There's a perception out there that the new GOP tax law screws over only blue states.
It creates huge political problems for almost every state. With relatively little fanfare, Congress effectively sent ticking time bombs to statehouses across the country, which are scrambling to assess and contain the damage.
Yes, it's true that the federal law's new limits on state and local tax deductions disproportionately hurt high-tax, mostly Democratic states.
New York, New Jersey and California are all now exploring workarounds, such as essentially reclassifying state taxes as charitable contributions. (It's not clear yet that the IRS will buy this scheme.)
There are, however, lots of other ways the federal law will scramble blue- and red-state budgets — and plunge some of them deeper into fiscal and political crisis. During an election year, no less.
Why? To keep things simpler for taxpayers, most state tax codes are automatically linked to the federal tax code.
For example, of the 41 states with a broad-based personal income tax, almost all use as a starting point either federal adjusted gross income or federal taxable income. Taxpayers simply take a number they've already calculated while filling out their 1040s, then plug it into their state tax returns.
That means if Congress changes how either of those numbers is measured, it can cause big swings in state revenue, too.
Each state tax code is different and interacts with the federal law differently. Right now there's a lot of confusion and disagreement in statehouses about what this sloppily drafted federal law will do.
Some states stand to lose tons of money. Federal provisions such as the near-doubling of the standard deduction and the giveaway to pass-through entities will not only blow up federal deficits; they can also blow up state deficits. These deficits will only get worse if Congress follows through on plans to cut entitlement and safety net funding this year.
Montana, already dealing with a budget crisis, expects the federal tax law to cost it an additional $46 million in 2018. Unfortunately, Montana also happens to be one of several states whose legislatures aren't scheduled to meet at all in 2018, which means it has been caught a bit flat-footed.
In many states, on the other hand, tax revenue is likely to go up — in some cases by hundreds of millions of dollars.
That's because (for example) a state tax code may mirror the feds' use of personal exemptions, which the Trump tax law eliminates. This would mean that families with a lot of children will see their taxes rise, absent any additional change to state law.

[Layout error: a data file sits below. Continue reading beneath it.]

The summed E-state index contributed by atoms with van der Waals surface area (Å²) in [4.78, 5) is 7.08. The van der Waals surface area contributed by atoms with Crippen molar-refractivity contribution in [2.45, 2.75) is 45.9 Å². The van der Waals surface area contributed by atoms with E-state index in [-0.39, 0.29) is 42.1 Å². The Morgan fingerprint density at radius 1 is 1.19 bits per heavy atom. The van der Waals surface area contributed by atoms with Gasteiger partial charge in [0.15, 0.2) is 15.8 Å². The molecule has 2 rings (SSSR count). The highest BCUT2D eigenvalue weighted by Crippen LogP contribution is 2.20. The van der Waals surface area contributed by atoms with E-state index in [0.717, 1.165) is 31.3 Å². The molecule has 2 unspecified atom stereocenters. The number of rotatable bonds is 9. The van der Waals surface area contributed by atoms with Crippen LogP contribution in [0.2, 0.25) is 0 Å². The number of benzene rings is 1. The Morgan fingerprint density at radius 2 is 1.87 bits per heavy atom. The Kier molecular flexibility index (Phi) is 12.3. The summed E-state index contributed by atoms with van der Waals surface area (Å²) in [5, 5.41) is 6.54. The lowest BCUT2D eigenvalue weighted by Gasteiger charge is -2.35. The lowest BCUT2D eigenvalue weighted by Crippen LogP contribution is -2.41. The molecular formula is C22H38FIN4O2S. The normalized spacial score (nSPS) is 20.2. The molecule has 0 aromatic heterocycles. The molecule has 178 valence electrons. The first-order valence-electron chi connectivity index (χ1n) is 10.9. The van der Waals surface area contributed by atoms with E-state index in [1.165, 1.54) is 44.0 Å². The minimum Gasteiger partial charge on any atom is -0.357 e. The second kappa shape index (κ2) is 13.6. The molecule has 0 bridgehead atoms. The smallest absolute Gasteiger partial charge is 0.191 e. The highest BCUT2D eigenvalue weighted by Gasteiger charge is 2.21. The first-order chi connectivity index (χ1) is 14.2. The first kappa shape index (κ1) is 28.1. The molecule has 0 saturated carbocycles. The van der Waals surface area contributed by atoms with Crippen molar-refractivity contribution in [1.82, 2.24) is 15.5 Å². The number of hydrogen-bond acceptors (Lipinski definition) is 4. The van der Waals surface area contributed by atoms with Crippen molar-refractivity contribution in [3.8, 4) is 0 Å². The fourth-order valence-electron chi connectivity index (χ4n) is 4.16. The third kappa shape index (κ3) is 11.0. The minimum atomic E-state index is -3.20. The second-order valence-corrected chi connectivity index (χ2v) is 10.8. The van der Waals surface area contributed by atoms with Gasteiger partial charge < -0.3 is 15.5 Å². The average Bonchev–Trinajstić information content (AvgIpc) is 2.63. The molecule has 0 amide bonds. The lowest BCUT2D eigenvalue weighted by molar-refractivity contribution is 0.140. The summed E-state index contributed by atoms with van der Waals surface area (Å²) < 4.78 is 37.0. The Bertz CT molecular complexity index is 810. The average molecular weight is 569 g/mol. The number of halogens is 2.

This revenue "windfall" may not exactly be a blessing.
Some of the states expecting to get a revenue boost, such as Maryland and Colorado, are debating whether to just pocket the money. But remember — this is an election year: Standing by and allowing state taxes to rise is risky.
As a result, some states are saying no-way-no-how will they let state tax hikes happen. Idaho, Michigan, Maine and Minnesota are among the states considering new tax cuts to offset these accidental tax hikes.
But rushing through offsetting tax cuts is also highly risky.
The roughly 500-page federal law was jammed through with no hearings, no expert testimony and no time to fully vet it for glitches and accidental loopholes. Needless to say, that process also didn't leave time for states — which have far fewer resources, and legislative days, than Congress — to figure out how clever accountants might game the law.
"How in the world are you going to estimate the revenue here, under these circumstances?" said Max Behlke, director of budget and tax for the National Conference of State Legislatures. "If you think you've got $800 million more that allows you to reduce taxes, and you're off by $400 million, that's kind of a problem."
Especially, he adds, since nearly every state is bound by a balanced-budget requirement.
One option states have is to "decouple" from the federal code, says Richard Auxier, a Tax Policy Center research associate. Oklahoma did this preemptively last spring to avoid taking a big revenue hit if Congress ultimately doubled the standard deduction (which it did).
But "decoupling" makes filing taxes more complex, since taxpayers must do earning calculations multiple ways. Allegedly, one of the objectives of the Trump plan was to simplify tax planning and preparation. This would essentially be trickle-down complexity.
The moral of the story: The tax fight isn't over. In fact, in almost every state across the country, it's just beginning.